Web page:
Waiting for the stars

India's Vikas Gowda wth the gold medal in the Asian Athletics Championships in Pune.  

“We have only one world-class athlete in Vikas Gowda right now”, says Gurbachan Singh Randhawa. The 1964 Tokyo Olympics finalist in the high hurdles who is also the Selection Committee Chairman of the Athletics Federation of India (AFI), hardly minces words when he talks about Indian athletics.

Gowda, the US-based discus thrower, was the lone individual gold medallist for the country in the recent Asian Championships in Pune. The other gold medal, expectedly, came through the women’s 4x400m relay team.

Compare this with what the country achieved when it hosted the Asian meet last time, in Delhi in 1989. There were 22 medals in all, eight of them gold. P. T. Usha accounted for three of them (200m, 400m, 400m hurdles) and had a part in a fourth, the 4x400m relay.

The tragedy with Indian athletics today is, it does not have a Milkha Singh or a P. T. Usha or an Anju Bobby George to cash in on. It is difficult to sell athletics, or for that matter any sport, without an icon or two catching the attention of the public and the sponsors.

“People want to see athletes running but we have chosen to concentrate on unattractive events”, says former National Coach J. S. Saini about the focus on throws for more than a decade.

Dwindling sponsorship money, lack of stars, perennial doping problems, limited reserves of junior talent, substandard coaches, an unimaginative, almost illogical domestic calendar and the ever-shrinking national circuit have left Indian athletics in poor shape.

Indian athletics standards have plummeted during the past decade, especially the past two years despite its rare feat of having two athletes in the Olympics finals last year. There is no one in sight to inspire confidence, as we approach the World Athletics Championships in Moscow (Aug 10 to 18), that a medal could be possible.

Long jumper Anju George’s 2003 feat of a bronze in the World Championships in Paris remains India’s solitary athletics medal at the senior level in global-level championships.

In as many as 18 of the 47 events to be contested at the Moscow Worlds, the qualification standards are better than our National records. Invariably Indian athletes just aim for World Championships or Olympics qualification and feel content with that achievement, exceptions notwithstanding.

“What kind of improvement have we had in recent years? If you take my gold-winning timing in the 1989 Asian Championships at home in the 400 metres (51.90s) and compare it with the recent Asian meet, you will find the Chinese winner timed 52.49 and (Indian runner) Poovamma was poorer ( 53.37) for the second place”, points out track legend P. T. Usha.

“They generally run 3:45 nowadays for the 1500. Eddie Sequeira ran 3:43.6 in 1966”, laments Saini who feels India should once again start focusing on middle and long distance events to make domestic athletics more attractive and to have any chance of success at the international level.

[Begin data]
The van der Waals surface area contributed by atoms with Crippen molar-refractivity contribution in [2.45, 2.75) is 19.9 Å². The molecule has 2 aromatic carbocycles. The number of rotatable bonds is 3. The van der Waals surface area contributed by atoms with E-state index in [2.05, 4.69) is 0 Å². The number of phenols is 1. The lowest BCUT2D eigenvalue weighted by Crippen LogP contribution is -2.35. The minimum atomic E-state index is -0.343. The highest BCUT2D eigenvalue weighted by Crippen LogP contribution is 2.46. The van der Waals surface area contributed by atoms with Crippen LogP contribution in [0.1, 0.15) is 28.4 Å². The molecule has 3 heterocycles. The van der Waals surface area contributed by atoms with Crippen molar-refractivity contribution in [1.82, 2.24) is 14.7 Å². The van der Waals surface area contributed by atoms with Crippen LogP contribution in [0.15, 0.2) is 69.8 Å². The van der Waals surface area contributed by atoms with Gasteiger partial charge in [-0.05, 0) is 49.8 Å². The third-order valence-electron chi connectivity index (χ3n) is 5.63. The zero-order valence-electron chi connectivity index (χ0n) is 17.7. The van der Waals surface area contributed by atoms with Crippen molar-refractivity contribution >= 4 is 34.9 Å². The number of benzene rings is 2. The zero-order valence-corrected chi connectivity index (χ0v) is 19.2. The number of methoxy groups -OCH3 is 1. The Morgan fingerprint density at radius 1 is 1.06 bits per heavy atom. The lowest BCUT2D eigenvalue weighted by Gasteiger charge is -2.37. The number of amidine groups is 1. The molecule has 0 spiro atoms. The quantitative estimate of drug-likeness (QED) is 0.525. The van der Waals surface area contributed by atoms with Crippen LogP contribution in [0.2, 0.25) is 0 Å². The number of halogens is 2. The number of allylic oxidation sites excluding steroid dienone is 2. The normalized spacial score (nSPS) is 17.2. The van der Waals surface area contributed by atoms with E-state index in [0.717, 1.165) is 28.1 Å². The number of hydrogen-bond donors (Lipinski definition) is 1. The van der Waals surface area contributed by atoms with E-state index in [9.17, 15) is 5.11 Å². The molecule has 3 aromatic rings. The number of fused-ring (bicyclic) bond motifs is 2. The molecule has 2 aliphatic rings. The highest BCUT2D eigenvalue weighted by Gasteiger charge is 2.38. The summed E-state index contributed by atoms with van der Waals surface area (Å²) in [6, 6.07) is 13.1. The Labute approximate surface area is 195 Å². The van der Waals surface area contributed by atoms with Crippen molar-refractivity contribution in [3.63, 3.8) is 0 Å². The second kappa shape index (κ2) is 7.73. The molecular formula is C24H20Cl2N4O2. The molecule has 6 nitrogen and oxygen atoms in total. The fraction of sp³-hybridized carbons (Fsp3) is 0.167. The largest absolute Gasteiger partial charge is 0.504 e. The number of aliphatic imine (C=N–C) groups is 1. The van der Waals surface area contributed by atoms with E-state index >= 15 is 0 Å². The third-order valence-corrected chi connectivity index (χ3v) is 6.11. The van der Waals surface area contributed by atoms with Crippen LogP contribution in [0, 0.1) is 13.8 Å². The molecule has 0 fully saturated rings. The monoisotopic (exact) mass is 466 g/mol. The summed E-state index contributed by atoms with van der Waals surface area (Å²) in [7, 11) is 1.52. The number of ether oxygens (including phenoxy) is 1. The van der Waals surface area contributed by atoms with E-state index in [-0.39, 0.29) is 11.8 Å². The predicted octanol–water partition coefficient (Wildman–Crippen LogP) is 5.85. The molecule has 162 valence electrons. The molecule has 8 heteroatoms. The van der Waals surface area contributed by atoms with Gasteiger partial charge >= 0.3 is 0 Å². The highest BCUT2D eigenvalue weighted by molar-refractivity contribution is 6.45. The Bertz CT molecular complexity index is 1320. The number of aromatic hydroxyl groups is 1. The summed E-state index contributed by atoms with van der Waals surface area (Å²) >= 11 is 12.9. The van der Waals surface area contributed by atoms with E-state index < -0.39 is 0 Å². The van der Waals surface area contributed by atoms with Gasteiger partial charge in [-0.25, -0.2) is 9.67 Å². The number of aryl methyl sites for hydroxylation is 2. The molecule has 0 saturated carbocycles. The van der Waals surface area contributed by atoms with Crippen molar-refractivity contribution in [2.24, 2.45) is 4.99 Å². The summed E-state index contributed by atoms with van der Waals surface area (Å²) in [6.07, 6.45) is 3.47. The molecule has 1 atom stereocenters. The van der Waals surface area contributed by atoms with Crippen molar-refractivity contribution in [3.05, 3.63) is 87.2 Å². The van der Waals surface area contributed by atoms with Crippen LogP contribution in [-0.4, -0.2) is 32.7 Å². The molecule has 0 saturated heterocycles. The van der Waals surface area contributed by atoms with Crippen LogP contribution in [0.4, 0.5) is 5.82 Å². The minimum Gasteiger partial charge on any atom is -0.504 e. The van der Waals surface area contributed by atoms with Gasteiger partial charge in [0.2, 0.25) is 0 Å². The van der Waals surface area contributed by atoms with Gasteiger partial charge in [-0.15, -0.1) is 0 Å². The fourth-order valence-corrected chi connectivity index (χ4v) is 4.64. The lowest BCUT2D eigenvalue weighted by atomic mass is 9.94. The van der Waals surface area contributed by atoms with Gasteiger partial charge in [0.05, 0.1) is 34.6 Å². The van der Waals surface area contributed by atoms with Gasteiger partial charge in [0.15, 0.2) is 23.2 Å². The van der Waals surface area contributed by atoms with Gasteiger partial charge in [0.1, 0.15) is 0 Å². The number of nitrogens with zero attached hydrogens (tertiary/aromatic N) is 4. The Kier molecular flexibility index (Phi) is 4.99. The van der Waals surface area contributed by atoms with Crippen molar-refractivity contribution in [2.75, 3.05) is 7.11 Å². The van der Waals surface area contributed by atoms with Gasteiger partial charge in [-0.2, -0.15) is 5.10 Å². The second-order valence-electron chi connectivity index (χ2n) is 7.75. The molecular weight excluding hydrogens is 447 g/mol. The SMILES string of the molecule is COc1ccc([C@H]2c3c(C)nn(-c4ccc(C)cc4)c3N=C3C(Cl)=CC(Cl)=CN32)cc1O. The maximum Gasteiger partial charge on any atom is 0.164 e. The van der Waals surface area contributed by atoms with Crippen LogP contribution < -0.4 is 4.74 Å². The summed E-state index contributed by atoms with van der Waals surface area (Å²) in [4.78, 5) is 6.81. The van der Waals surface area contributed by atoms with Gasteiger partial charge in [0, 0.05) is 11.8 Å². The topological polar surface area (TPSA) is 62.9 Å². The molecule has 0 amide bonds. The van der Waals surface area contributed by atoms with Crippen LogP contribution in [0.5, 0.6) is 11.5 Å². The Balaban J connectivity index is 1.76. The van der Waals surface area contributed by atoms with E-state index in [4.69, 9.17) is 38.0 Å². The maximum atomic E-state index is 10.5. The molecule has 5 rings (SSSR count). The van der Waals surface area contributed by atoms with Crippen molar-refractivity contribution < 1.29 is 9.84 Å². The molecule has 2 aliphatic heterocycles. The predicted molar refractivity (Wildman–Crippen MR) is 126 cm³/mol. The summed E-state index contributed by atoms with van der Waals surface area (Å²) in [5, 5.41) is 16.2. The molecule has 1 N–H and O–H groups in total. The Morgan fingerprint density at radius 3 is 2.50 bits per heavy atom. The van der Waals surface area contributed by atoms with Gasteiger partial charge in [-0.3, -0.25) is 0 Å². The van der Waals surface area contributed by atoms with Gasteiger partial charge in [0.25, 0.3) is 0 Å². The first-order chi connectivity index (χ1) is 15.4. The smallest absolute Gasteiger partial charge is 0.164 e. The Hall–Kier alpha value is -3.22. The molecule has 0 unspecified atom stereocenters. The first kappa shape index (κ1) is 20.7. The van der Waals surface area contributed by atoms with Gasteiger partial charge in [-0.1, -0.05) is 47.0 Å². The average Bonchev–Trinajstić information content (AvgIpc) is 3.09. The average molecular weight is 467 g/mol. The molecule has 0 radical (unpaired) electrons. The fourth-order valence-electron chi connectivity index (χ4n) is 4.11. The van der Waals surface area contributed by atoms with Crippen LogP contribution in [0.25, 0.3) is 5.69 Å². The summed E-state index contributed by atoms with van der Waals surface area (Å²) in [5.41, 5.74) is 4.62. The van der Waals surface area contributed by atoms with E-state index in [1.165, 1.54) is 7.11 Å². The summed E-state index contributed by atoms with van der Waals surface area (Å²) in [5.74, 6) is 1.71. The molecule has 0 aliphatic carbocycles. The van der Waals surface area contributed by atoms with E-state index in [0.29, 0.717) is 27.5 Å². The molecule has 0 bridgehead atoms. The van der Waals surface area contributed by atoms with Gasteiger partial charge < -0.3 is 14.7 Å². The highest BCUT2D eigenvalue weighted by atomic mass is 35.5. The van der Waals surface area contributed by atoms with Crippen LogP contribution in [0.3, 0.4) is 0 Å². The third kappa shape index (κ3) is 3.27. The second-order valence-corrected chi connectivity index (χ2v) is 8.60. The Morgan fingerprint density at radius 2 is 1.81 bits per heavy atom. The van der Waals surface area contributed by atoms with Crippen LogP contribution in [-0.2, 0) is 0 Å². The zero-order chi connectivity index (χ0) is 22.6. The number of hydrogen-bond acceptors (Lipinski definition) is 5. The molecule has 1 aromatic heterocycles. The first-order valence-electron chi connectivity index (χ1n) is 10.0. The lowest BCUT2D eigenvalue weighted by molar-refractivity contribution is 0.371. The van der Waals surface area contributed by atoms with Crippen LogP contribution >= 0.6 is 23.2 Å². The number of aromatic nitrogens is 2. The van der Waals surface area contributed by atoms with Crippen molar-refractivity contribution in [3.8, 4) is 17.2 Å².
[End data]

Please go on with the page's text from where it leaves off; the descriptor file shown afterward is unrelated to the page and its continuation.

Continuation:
Misleading image

The Commonwealth Games in New Delhi in 2010 provided a misleading, inflated image of Indian athletics — a dozen medals including two gold medals that sent the nation into rapture. A month later, another impressive collection of 11 medals and a second place in the athletics medals standings behind China in the Guangzhou Asian Games all but confirmed India’s ‘rising stature’.

It did not require much time to find out the true strength of Indian athletics. Just one gold medal in the Asian meet in Kobe, Japan, in 2011 exposed its limitations. The doping scandal in which the country’s top six woman quarter-milers figured was a huge setback to India’s Olympic preparations.

“The Commonwealth Games did give us 12 medals. But look at the standards. They (Indian medal winners in Delhi) did not figure much in the Asian Games that followed”, says Saini.

It is true that the 2010 Commonwealth Games were by far the poorest in terms of athletics participation and standards, with performances in several events dipping to the level of the 1970s. Yet, the success gave such a euphoric feeling to the Indian authorities that the talk of a medal in the women’s 4x400m relay in the London Olympic Games was no longer considered a pipedream.

Let us face it. India’s national record (3:26.89) in the 4x400, set in the Athens Olympics in 2004, is not remotely close to medal standards in either the Olympics or World Championships. The bronze in the London Olympics went for 3:20.95 while that in the Beijing Games for 3:20.40.

India’s best since Athens had been the 3:27.77 clocked by the quartet of Manjeet Kaur, Sini Jose, Ashwini A. C. and Mandeep Kaur in the last Commonwealth Games. Only Manjeet escaped doping suspension from that batch in 2011, though she also had to face the disciplinary panel once for an alleged ‘evasion’ of testers.

Doping is rampant in Indian athletics. Testing out of competition is the key to anti-doping measures. And here the National Anti-Doping Agency (NADA) lacks in having the expertise to carry out ‘target’ testing.

Foreign coaches and experts, hired at considerable expense, are mostly second-grade and thus resort to doping practices to produce ‘results’. Even then targets have remained unfulfilled through the past decade and more.

That India currently tops the list of number of suspended athletes for doping offences with 42 should be a matter of shame. But the ‘big fish’ has eluded the net so far even though NADA has ‘caught’ more than 100 athletes during the past four years.

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Printable version | Mar 5, 2021 10:14:30 PM |

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